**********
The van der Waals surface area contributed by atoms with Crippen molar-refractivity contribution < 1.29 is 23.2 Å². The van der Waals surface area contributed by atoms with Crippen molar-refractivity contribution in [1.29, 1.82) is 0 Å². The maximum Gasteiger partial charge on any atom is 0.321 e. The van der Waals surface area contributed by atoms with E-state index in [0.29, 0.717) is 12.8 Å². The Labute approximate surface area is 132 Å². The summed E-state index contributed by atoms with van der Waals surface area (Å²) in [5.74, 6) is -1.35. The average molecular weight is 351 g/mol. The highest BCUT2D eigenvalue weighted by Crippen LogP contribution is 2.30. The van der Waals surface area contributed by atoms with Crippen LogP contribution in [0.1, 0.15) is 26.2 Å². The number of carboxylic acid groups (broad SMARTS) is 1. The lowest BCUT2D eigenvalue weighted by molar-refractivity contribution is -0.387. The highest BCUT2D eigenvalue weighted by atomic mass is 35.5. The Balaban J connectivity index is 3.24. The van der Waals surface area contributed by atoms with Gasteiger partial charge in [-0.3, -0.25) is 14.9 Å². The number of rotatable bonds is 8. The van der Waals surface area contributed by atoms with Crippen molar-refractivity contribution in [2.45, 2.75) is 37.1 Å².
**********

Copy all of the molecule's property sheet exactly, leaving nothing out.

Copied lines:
The van der Waals surface area contributed by atoms with Crippen molar-refractivity contribution < 1.29 is 23.2 Å². The van der Waals surface area contributed by atoms with Crippen molar-refractivity contribution in [1.29, 1.82) is 0 Å². The maximum Gasteiger partial charge on any atom is 0.321 e. The van der Waals surface area contributed by atoms with E-state index in [0.29, 0.717) is 12.8 Å². The Labute approximate surface area is 132 Å². The summed E-state index contributed by atoms with van der Waals surface area (Å²) in [5.74, 6) is -1.35. The average molecular weight is 351 g/mol. The highest BCUT2D eigenvalue weighted by Crippen LogP contribution is 2.30. The van der Waals surface area contributed by atoms with Crippen LogP contribution in [0.1, 0.15) is 26.2 Å². The number of carboxylic acid groups (broad SMARTS) is 1. The lowest BCUT2D eigenvalue weighted by molar-refractivity contribution is -0.387. The highest BCUT2D eigenvalue weighted by atomic mass is 35.5. The Balaban J connectivity index is 3.24. The van der Waals surface area contributed by atoms with Gasteiger partial charge in [-0.3, -0.25) is 14.9 Å². The number of rotatable bonds is 8. The van der Waals surface area contributed by atoms with Crippen molar-refractivity contribution in [2.45, 2.75) is 37.1 Å².